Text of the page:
New York City youths enjoy summer in the country

By Tracy Kinne

There are a lot of bugs in the Fulton area, but the people, especially Kathy Froio, are very nice.

That’s according to Adara Johnson, 14, of Brooklyn, who has been spending part of every summer with Froio, whom she calls “Mimi,” for the past five years.

Johnson is among 30 New York City youths who arrived in Central New York last Friday evening for a 10-day stay with area families.

For the rest of this story, pick up the print version of the Valley News. Call 598-6397 to subscribe.

One man’s multi-marathon

Fulton native raises awareness, funds for cancer research with 353-mile run.

By Ashley M. Casey

Benjamin Hall is running for his life – and others’, too. Hall, a Fulton native who now hails from Manchester, Md., is raising awareness and money for the American Cancer Society with a 353-mile run from Maryland to Fulton.

Hall begins his journey on Sept. 28 and plans to arrive in Fulton on Oct. 12, with two planned days of rest. He will run an average of 29.4 miles per day – more than a marathon, which is 26.2 miles.  Continue reading

Light in the Darkness

By the Rev. David Grey, Mount Pleasant United Methodist Church

“Beloved, being very eager to write to you of our common salvation, I found it necessary to write appealing to you to contend for the faith which was once for all delivered to the saints.”

Jude 3

Jude says that we have a responsibility to contend for the faith — that body of revealed truth that Jesus commanded us to teach others as we make disciples. We are to stand firm against all who would deny or pervert that truth.

There are four things regarding the faith that I draw from this passage in Jude.

For the rest of this column, pick up the print version of the Valley News. Call 598-6397 to subscribe.


‘Blue Ribbon Ride Against Child Abuse’ ready to roll

Executive Director of the Child Advocacy Center of Oswego County, Karrie Damm, has announced that plans are underway for the agency’s 10th annual Blue Ribbon Ride Against Child Abuse.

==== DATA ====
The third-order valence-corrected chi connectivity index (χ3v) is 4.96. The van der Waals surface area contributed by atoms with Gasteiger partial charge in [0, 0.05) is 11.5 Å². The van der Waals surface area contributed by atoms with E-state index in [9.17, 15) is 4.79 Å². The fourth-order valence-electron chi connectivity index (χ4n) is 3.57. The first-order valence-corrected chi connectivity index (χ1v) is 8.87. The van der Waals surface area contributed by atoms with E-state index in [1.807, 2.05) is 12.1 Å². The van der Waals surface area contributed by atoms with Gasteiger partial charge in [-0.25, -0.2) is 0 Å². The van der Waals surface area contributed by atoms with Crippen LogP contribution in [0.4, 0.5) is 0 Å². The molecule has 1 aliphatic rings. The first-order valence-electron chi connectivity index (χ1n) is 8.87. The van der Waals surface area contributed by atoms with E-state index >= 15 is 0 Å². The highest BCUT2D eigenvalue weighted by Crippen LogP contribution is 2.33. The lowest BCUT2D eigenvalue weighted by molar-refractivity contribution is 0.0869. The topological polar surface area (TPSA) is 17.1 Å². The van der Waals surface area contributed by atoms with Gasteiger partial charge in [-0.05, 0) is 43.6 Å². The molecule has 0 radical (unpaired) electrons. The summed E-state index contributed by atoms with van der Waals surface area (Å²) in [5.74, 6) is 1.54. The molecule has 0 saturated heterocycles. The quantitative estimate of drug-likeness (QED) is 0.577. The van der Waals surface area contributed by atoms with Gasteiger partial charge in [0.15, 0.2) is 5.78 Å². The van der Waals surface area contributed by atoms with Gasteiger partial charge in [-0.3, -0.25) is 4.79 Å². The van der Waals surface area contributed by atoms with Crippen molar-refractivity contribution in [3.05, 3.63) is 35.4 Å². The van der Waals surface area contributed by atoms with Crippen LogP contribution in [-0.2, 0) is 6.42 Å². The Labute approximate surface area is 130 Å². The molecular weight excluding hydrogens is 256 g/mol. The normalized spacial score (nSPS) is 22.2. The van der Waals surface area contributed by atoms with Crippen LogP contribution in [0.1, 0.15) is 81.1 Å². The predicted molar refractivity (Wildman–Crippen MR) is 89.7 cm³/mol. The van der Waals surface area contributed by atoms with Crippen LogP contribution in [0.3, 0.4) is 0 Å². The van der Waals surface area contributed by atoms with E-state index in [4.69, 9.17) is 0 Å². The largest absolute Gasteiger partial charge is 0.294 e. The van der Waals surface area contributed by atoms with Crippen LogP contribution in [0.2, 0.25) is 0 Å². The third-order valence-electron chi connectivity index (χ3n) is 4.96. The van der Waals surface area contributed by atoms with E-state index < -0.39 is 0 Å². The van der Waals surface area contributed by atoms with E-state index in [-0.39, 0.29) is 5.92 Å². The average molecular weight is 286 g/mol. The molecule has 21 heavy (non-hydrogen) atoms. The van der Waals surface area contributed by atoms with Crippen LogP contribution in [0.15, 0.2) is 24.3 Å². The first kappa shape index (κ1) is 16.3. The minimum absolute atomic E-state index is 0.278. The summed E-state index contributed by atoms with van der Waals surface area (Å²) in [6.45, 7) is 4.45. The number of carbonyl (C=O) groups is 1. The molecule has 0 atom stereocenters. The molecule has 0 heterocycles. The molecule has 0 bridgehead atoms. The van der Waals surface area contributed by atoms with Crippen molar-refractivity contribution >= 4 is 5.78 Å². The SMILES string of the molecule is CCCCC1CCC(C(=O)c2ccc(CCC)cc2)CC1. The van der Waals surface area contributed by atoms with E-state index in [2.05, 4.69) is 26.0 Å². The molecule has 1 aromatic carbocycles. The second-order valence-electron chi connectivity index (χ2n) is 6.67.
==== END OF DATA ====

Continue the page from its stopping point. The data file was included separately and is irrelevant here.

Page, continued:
Scheduled for Sept. 7, rain or shine, the event is a family friendly, full-day affair with something for everyone.

One of Central New York’s premier motorcycle rides, the event begins at 3 p.m. and will leave from Wheel-A-Way Motorsports, 947 S. First St. (Route 57) in Fulton.

“I’m pleased that we are once again hosting the kickoff of the Blue Ribbon Ride,” said Mark Eagan of Wheel-A-Way Motorsports.  “We have been fortunate to be involved since the beginning and feel it’s a wonderful way to give back to the community.”

The ride will wind throughout Oswego County with a stop at River House Restaurant in Pulaski, where bikers can relax and tour the Child Advocacy Council’s satellite office across the street before continuing on and ending at Lighthouse Lanes on Shampine Drive in Oswego across from the Oswego Speedway.

“That’s when fun really starts!” Damm said.  Lighthouse Lanes will host a chicken barbecue beginning at 5 p.m.  There will be live music with local favorites F5, drawings for themed baskets, door prizes, a 50 -50 drawing and more.

To celebrate the event’s 10th anniversary, the agency has added something new, the first ever family bowling event.

“We are going to keep the fun rolling with a family friendly bowling event!” Damm said. “The Blue Ribbon Bowling Event offers teams of four the opportunity to enjoy an afternoon of bowling while helping to support our efforts to combat child abuse in Oswego County.”

Money raised will benefit the council as it continues its mission to assist in the investigation, prosecution and treatment of child survivors of sexual and physical abuse.

“We provide advocacy and mental health services to approximately 100 children each week,” Damm said. “With the demand for our services increasing, we are looking to make this our most successful Blue Ribbon Ride Against Child Abuse ever.

“One of the best things about this ride is the outpouring of support for the children. There is nothing more powerful than hearing 100 motorcycles start up and seeing them take off together, with riders from law enforcement agencies, local businesses and our friends, family and neighbors from all walks of life, all with the common goal of bringing justice and healing to children.

“We are also offering businesses and organizations the opportunity to be a part of the event by becoming an official sponsor,” Damm continued. “Sponsorship levels are available at a number of affordable levels.”

In 2012, the council served more than 320 children and families in the county.